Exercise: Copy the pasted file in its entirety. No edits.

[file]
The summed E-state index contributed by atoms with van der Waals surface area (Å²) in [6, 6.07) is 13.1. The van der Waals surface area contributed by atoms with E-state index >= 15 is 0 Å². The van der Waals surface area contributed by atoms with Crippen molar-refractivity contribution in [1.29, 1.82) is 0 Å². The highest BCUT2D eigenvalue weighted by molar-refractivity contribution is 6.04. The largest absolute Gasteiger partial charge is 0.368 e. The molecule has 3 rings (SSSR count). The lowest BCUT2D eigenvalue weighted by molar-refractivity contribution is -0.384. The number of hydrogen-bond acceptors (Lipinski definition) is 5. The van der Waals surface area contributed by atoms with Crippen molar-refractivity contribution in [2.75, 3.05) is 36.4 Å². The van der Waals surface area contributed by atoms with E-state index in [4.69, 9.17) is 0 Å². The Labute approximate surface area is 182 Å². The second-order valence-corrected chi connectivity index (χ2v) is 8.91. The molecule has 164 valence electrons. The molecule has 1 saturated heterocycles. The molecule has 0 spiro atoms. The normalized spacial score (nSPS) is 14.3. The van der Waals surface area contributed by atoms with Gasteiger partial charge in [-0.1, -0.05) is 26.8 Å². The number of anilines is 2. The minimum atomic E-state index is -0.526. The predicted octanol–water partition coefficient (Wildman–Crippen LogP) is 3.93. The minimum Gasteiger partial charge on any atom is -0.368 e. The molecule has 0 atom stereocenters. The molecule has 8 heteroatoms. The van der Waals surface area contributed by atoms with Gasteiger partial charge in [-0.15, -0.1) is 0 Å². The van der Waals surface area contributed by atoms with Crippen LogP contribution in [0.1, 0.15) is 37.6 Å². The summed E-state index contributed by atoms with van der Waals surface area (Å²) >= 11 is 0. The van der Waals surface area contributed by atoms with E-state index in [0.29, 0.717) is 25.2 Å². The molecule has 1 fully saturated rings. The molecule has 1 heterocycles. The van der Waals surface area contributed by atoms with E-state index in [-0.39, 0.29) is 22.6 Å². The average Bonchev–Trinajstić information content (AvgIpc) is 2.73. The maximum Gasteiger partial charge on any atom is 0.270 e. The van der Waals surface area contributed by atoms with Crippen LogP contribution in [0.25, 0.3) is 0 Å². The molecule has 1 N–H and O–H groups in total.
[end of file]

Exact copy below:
The summed E-state index contributed by atoms with van der Waals surface area (Å²) in [6, 6.07) is 13.1. The van der Waals surface area contributed by atoms with E-state index >= 15 is 0 Å². The van der Waals surface area contributed by atoms with Crippen molar-refractivity contribution in [1.29, 1.82) is 0 Å². The highest BCUT2D eigenvalue weighted by molar-refractivity contribution is 6.04. The largest absolute Gasteiger partial charge is 0.368 e. The molecule has 3 rings (SSSR count). The lowest BCUT2D eigenvalue weighted by molar-refractivity contribution is -0.384. The number of hydrogen-bond acceptors (Lipinski definition) is 5. The van der Waals surface area contributed by atoms with Crippen molar-refractivity contribution in [2.75, 3.05) is 36.4 Å². The van der Waals surface area contributed by atoms with E-state index in [4.69, 9.17) is 0 Å². The Labute approximate surface area is 182 Å². The second-order valence-corrected chi connectivity index (χ2v) is 8.91. The molecule has 164 valence electrons. The molecule has 1 saturated heterocycles. The molecule has 0 spiro atoms. The normalized spacial score (nSPS) is 14.3. The van der Waals surface area contributed by atoms with Gasteiger partial charge in [-0.1, -0.05) is 26.8 Å². The number of anilines is 2. The minimum atomic E-state index is -0.526. The predicted octanol–water partition coefficient (Wildman–Crippen LogP) is 3.93. The minimum Gasteiger partial charge on any atom is -0.368 e. The molecule has 0 atom stereocenters. The molecule has 8 heteroatoms. The van der Waals surface area contributed by atoms with Gasteiger partial charge in [-0.15, -0.1) is 0 Å². The van der Waals surface area contributed by atoms with Crippen LogP contribution in [0.1, 0.15) is 37.6 Å². The summed E-state index contributed by atoms with van der Waals surface area (Å²) >= 11 is 0. The van der Waals surface area contributed by atoms with E-state index in [0.29, 0.717) is 25.2 Å². The molecule has 1 fully saturated rings. The molecule has 1 heterocycles. The van der Waals surface area contributed by atoms with E-state index in [-0.39, 0.29) is 22.6 Å². The average Bonchev–Trinajstić information content (AvgIpc) is 2.73. The maximum Gasteiger partial charge on any atom is 0.270 e. The van der Waals surface area contributed by atoms with Crippen LogP contribution in [0.25, 0.3) is 0 Å². The molecule has 1 N–H and O–H groups in total.